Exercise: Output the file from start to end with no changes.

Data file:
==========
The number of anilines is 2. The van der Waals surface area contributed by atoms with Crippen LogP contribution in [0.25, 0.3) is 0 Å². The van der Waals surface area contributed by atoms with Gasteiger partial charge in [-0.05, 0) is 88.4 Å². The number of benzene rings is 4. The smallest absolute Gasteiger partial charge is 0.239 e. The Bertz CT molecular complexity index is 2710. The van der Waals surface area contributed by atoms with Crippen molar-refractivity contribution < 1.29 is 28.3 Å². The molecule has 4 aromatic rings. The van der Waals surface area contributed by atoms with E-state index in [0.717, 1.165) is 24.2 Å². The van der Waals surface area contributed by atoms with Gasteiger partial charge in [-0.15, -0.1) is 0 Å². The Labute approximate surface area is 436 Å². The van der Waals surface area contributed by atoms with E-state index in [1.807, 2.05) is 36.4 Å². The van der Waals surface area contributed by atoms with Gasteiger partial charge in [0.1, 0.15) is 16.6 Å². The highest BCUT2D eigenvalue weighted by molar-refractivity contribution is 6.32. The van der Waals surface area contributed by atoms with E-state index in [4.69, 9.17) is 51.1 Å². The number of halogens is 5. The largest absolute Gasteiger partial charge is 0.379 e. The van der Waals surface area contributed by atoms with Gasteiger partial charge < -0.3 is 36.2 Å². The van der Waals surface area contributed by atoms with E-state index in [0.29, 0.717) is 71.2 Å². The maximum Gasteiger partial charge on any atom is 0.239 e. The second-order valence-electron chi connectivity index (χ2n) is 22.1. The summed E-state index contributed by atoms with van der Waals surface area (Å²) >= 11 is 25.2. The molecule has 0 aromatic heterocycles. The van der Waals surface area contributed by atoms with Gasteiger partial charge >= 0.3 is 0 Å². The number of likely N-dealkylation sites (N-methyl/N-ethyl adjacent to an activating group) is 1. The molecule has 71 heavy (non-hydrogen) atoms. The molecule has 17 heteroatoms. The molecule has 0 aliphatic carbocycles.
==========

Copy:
The number of anilines is 2. The van der Waals surface area contributed by atoms with Crippen LogP contribution in [0.25, 0.3) is 0 Å². The van der Waals surface area contributed by atoms with Gasteiger partial charge in [-0.05, 0) is 88.4 Å². The number of benzene rings is 4. The smallest absolute Gasteiger partial charge is 0.239 e. The Bertz CT molecular complexity index is 2710. The van der Waals surface area contributed by atoms with Crippen molar-refractivity contribution < 1.29 is 28.3 Å². The molecule has 4 aromatic rings. The van der Waals surface area contributed by atoms with E-state index in [0.717, 1.165) is 24.2 Å². The van der Waals surface area contributed by atoms with Gasteiger partial charge in [-0.15, -0.1) is 0 Å². The Labute approximate surface area is 436 Å². The van der Waals surface area contributed by atoms with E-state index in [1.807, 2.05) is 36.4 Å². The van der Waals surface area contributed by atoms with Gasteiger partial charge in [0.1, 0.15) is 16.6 Å². The highest BCUT2D eigenvalue weighted by molar-refractivity contribution is 6.32. The van der Waals surface area contributed by atoms with E-state index in [4.69, 9.17) is 51.1 Å². The number of halogens is 5. The largest absolute Gasteiger partial charge is 0.379 e. The van der Waals surface area contributed by atoms with Gasteiger partial charge < -0.3 is 36.2 Å². The van der Waals surface area contributed by atoms with E-state index in [0.29, 0.717) is 71.2 Å². The maximum Gasteiger partial charge on any atom is 0.239 e. The second-order valence-electron chi connectivity index (χ2n) is 22.1. The summed E-state index contributed by atoms with van der Waals surface area (Å²) >= 11 is 25.2. The molecule has 0 aromatic heterocycles. The van der Waals surface area contributed by atoms with Gasteiger partial charge >= 0.3 is 0 Å². The number of likely N-dealkylation sites (N-methyl/N-ethyl adjacent to an activating group) is 1. The molecule has 71 heavy (non-hydrogen) atoms. The molecule has 17 heteroatoms. The molecule has 0 aliphatic carbocycles.